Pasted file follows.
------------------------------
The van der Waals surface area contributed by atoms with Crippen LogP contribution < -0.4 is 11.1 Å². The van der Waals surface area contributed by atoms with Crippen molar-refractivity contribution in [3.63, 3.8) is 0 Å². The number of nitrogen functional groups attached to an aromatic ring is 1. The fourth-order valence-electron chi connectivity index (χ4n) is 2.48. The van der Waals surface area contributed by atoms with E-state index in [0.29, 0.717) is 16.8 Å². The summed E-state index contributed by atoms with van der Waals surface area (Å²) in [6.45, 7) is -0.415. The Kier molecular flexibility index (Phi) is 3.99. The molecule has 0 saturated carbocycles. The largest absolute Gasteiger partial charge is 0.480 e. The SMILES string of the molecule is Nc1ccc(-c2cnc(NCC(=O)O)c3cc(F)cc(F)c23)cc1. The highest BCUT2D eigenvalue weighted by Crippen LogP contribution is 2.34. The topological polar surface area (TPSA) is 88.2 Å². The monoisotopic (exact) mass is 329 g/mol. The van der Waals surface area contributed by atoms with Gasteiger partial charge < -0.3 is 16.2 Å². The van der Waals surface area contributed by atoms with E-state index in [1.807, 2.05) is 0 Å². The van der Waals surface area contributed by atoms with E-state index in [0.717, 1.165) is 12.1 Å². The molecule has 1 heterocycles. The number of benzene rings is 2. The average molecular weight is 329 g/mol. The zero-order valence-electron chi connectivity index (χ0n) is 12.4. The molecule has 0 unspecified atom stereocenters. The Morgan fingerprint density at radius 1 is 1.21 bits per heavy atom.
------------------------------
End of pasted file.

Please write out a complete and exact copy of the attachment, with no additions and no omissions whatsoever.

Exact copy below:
The van der Waals surface area contributed by atoms with Crippen LogP contribution < -0.4 is 11.1 Å². The van der Waals surface area contributed by atoms with Crippen molar-refractivity contribution in [3.63, 3.8) is 0 Å². The number of nitrogen functional groups attached to an aromatic ring is 1. The fourth-order valence-electron chi connectivity index (χ4n) is 2.48. The van der Waals surface area contributed by atoms with E-state index in [0.29, 0.717) is 16.8 Å². The summed E-state index contributed by atoms with van der Waals surface area (Å²) in [6.45, 7) is -0.415. The Kier molecular flexibility index (Phi) is 3.99. The molecule has 0 saturated carbocycles. The largest absolute Gasteiger partial charge is 0.480 e. The SMILES string of the molecule is Nc1ccc(-c2cnc(NCC(=O)O)c3cc(F)cc(F)c23)cc1. The highest BCUT2D eigenvalue weighted by Crippen LogP contribution is 2.34. The topological polar surface area (TPSA) is 88.2 Å². The monoisotopic (exact) mass is 329 g/mol. The van der Waals surface area contributed by atoms with Gasteiger partial charge < -0.3 is 16.2 Å². The van der Waals surface area contributed by atoms with E-state index in [1.807, 2.05) is 0 Å². The van der Waals surface area contributed by atoms with E-state index in [0.717, 1.165) is 12.1 Å². The molecule has 1 heterocycles. The number of benzene rings is 2. The average molecular weight is 329 g/mol. The zero-order valence-electron chi connectivity index (χ0n) is 12.4. The molecule has 0 unspecified atom stereocenters. The Morgan fingerprint density at radius 1 is 1.21 bits per heavy atom.